Doctorow believes this is a very bad exchange to make, and has been publicly vocal in saying so. On Boing Boing, a webzine that is decidedly in favor of intellectual and informational freedom, Doctorow has repeatedly railed against ever-intrusive technology measures by both governments and corporations. He, and the other editors of Boing Boing, champion the personal liberty of people, both as citizens and consumers, and I tend to agree with them.

But that makes Little Brother less a book about the issues that affect young people than a book about what it’s like to live in a hyper-security culture. And that’s not a bad thing, mind you – like I said, it makes for a very exciting book. I just don’t know how long it will last once we stop having the liberty/security argument as vocally as we are now.

Which brings me to my other caveat, and one that bothers me more than the book being period fiction – bad characterization. Malcolm is great, as are his close friends and his eventual girlfriend, Ange. They’re real, they’re complex and they’re interesting. In fact, most of the “good guys” in this book are well-drawn. Depending on your definition of “good,” of course – after all, Malcolm is technically a terrorist, so long as you define “terrorist” as “someone who actively operates to subvert, disturb or otherwise challenge the government by illegal means.”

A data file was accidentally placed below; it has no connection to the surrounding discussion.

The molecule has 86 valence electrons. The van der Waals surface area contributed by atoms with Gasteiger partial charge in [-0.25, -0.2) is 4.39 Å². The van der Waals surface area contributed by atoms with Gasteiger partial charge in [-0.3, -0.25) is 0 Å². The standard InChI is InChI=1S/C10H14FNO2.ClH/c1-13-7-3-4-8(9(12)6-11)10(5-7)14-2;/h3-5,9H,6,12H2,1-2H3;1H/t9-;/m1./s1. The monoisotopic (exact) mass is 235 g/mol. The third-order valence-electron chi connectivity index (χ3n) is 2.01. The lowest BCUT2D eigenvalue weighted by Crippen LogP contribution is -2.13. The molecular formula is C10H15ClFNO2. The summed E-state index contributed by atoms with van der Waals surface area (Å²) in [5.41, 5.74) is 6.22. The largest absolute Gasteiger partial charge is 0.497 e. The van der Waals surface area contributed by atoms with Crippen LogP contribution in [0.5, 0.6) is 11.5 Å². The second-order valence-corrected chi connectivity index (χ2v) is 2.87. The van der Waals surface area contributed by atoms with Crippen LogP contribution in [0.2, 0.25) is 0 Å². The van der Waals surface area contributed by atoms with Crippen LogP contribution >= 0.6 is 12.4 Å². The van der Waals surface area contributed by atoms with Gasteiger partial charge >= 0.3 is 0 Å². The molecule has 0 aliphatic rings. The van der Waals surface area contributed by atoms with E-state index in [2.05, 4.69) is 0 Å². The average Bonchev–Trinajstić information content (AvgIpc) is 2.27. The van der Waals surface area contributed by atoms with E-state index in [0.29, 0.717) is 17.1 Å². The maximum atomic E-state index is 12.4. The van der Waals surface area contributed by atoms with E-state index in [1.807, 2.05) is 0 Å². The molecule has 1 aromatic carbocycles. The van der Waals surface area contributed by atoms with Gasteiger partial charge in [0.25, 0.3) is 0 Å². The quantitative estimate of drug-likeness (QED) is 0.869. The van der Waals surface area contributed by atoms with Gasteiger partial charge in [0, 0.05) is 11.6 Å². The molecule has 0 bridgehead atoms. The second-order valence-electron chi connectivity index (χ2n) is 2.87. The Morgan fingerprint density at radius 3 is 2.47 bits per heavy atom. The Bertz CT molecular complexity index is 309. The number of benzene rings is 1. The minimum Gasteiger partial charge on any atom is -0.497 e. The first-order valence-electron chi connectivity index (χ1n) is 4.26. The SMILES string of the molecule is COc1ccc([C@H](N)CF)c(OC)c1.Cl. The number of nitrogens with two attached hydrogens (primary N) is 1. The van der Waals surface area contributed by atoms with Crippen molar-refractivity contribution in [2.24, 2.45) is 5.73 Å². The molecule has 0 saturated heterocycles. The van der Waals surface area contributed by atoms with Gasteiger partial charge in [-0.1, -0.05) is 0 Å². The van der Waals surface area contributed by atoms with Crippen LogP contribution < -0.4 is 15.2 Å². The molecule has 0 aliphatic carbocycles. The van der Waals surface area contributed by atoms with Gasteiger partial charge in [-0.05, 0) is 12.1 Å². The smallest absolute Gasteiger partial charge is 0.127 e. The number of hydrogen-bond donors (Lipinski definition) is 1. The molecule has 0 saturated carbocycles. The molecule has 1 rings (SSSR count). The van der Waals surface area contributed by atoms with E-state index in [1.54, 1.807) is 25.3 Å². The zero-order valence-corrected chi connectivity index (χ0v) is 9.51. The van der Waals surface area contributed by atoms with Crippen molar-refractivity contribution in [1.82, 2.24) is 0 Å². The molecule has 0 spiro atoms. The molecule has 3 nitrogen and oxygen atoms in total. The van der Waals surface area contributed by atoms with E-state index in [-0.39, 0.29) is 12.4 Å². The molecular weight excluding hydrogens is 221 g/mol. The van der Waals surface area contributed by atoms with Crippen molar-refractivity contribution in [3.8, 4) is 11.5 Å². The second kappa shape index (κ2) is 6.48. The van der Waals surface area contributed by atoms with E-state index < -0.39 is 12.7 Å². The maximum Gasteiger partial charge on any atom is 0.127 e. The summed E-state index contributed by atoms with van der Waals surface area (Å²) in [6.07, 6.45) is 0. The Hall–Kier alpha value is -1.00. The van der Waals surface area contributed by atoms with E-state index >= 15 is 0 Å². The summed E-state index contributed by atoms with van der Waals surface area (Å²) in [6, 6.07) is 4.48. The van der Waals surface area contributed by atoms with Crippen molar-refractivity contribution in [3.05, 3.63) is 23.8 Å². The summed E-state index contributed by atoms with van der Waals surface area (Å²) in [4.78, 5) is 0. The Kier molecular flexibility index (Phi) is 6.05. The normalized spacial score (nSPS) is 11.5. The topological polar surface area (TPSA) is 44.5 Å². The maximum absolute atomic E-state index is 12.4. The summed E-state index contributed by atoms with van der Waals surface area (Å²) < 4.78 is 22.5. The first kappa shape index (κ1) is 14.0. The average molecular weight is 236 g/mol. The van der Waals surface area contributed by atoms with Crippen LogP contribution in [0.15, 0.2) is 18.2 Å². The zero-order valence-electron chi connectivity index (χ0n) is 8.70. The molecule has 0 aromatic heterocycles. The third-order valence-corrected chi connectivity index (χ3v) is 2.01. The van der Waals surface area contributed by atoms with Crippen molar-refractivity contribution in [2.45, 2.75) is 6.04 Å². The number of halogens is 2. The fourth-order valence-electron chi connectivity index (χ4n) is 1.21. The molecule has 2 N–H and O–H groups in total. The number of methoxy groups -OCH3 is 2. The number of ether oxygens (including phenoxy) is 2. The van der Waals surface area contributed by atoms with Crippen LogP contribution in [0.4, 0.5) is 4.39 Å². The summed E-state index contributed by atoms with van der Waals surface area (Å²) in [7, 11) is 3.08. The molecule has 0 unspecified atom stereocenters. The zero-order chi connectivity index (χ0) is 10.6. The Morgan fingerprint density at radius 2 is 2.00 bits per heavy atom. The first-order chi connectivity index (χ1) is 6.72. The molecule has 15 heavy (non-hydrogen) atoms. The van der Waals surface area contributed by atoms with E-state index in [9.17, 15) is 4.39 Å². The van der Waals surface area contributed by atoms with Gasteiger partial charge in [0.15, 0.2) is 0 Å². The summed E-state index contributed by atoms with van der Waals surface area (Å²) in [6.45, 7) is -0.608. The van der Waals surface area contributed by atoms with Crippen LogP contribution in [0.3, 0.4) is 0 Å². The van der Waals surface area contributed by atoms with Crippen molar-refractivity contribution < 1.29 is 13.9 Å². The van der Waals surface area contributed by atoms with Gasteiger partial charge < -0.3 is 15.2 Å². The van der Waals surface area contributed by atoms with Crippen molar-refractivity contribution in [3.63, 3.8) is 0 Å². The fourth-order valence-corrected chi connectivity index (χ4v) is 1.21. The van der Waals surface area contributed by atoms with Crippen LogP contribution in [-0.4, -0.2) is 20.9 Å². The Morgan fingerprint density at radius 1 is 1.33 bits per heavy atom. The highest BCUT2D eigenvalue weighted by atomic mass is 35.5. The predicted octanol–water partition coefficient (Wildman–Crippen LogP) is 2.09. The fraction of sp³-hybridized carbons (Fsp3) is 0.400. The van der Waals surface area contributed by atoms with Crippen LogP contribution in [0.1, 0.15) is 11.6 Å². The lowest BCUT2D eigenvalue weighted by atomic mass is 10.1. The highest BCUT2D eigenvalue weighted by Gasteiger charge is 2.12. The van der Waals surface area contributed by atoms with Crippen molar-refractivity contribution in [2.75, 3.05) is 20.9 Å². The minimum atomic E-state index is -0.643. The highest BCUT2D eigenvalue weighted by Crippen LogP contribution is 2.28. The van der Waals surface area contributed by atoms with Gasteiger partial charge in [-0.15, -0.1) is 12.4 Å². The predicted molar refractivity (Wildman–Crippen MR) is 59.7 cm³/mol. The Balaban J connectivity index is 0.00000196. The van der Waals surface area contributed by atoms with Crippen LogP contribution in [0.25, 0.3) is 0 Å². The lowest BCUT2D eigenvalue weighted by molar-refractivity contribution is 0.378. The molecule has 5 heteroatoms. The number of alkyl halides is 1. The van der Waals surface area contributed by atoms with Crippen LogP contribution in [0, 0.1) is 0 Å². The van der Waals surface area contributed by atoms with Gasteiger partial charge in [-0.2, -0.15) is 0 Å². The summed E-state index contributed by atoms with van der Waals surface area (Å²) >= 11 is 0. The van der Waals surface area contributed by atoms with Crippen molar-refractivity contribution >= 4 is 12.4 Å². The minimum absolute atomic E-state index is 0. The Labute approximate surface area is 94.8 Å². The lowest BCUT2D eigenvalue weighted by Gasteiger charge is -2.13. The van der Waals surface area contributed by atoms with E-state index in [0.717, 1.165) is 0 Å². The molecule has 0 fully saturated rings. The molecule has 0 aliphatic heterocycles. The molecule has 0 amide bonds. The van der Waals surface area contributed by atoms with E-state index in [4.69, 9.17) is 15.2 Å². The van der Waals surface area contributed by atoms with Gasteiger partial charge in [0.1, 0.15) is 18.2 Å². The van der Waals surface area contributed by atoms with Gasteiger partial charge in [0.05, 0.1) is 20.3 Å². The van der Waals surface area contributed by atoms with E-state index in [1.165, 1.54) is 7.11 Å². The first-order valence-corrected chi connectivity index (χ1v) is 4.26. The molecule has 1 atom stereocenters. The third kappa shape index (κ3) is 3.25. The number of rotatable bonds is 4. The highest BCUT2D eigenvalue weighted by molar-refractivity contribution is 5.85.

If Malcolm and his subversive friends are the good guys, then that makes the Government the bad guys, and this is where Doctorow falls flat on his face. The characters who operate in support of security culture, whether they’re agents of Homeland Security or just in favor of the new security measures (Malcolm’s father being a prime example), are cardboard cut-outs that just have “Insert Bad Guy Here” written on them in crayon. There is no depth to their conviction, no complexity to their decisions. Doctorow makes it clear that anyone who collaborates with DHS is either a willful idiot or outright malevolent, without considering any other options. He gives a little in the case of Malcolm’s father, but not enough to make me do more than roll my eyes when he came out with the hackneyed, “Innocent people have nothing to fear” line.

Any character who acts against Malcolm in this book (and, it is implied, disagrees with Doctorow) is a straw man, a villain or a collaborator straight from central casting with all the depth of a sheet of tinfoil. They are all easy to hate and make Malcolm look all the better, even though he’s acting as, let’s face it, an agent of chaos.